Food and Faith is a blog of the Presbyterian Hunger Program.
Learn from the world community.
Cherish the natural order.
~Living More with Less by Doris Janzen Longacre~
Read that again. "Nonconform freely." It’s right there, waiting for us to let go of our inhibitions and be ourselves in this crazy world full of societal norms- gloriously creative life, waiting for us.
The other YAVs and I spent the first weekend of December on retreat in central Massachusetts. As part of our retreat we went Heifer International's farm in Rutland, MA. The farm has a global village of exact replica houses from the countries they serve, some livestock, and a group of volunteers who live on grounds to keep the farm functional.
In recent years, I find myself increasingly melancholy in the days leading up to Christmas. There is a lot I want to love about the holiday, like stopping and spending time with loved ones, and the outpouring of kindness on one another. These are beautiful sentiments, but so often hard to focus on during the hustle and bustle of the season.
For many of us, the transition from fall to winter is accompanied by more time spent enjoying the warmth and comfort of “The Great Indoors”. Preparing hot meals, nursing a mug of tea, catching up with a friend over hot chocolate; the coziness of the season is one of the main things a summer-person like me can find to love about cold weather. But I’ve also found this time of year conducive to a little introspection. The old metal radiator and the various candles that provide physical and emotional warmth in our apartment seem to serve as an invitation ...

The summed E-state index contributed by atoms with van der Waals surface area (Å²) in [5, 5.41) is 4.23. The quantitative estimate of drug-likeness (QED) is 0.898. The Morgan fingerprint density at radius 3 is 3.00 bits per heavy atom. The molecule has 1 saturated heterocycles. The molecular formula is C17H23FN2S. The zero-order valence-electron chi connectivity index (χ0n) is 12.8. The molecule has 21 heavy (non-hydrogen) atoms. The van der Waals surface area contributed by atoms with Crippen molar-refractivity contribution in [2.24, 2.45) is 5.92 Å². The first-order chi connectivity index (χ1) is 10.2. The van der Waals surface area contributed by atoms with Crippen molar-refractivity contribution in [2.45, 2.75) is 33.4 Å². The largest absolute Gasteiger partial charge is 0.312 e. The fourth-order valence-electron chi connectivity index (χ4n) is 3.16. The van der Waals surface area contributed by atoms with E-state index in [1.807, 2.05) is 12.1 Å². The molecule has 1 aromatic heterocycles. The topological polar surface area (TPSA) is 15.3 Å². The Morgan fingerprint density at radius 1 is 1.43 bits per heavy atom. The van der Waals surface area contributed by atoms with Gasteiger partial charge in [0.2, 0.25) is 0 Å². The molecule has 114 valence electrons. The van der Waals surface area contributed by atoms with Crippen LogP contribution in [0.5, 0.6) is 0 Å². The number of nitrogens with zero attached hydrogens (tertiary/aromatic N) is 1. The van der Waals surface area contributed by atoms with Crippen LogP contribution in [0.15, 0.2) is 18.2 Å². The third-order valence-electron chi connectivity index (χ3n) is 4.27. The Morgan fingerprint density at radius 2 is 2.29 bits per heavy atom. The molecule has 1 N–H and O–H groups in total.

The shelter doesn’t feel like a basement. It is painted a calming yellow, and there always seem to be fresh flowers around.
The stress that many of us experienced the past week during the SNAP Challenge was just around food, it didn’t include every other aspect of our lives and the financial pressure that comes with living on little income.
As difficult as it is to create a full and healthy diet on $30 per person per week, the real issue is the challenge of all of the other budget demands on a low-income household, which is why the SNAP benefits is often the only way to afford food.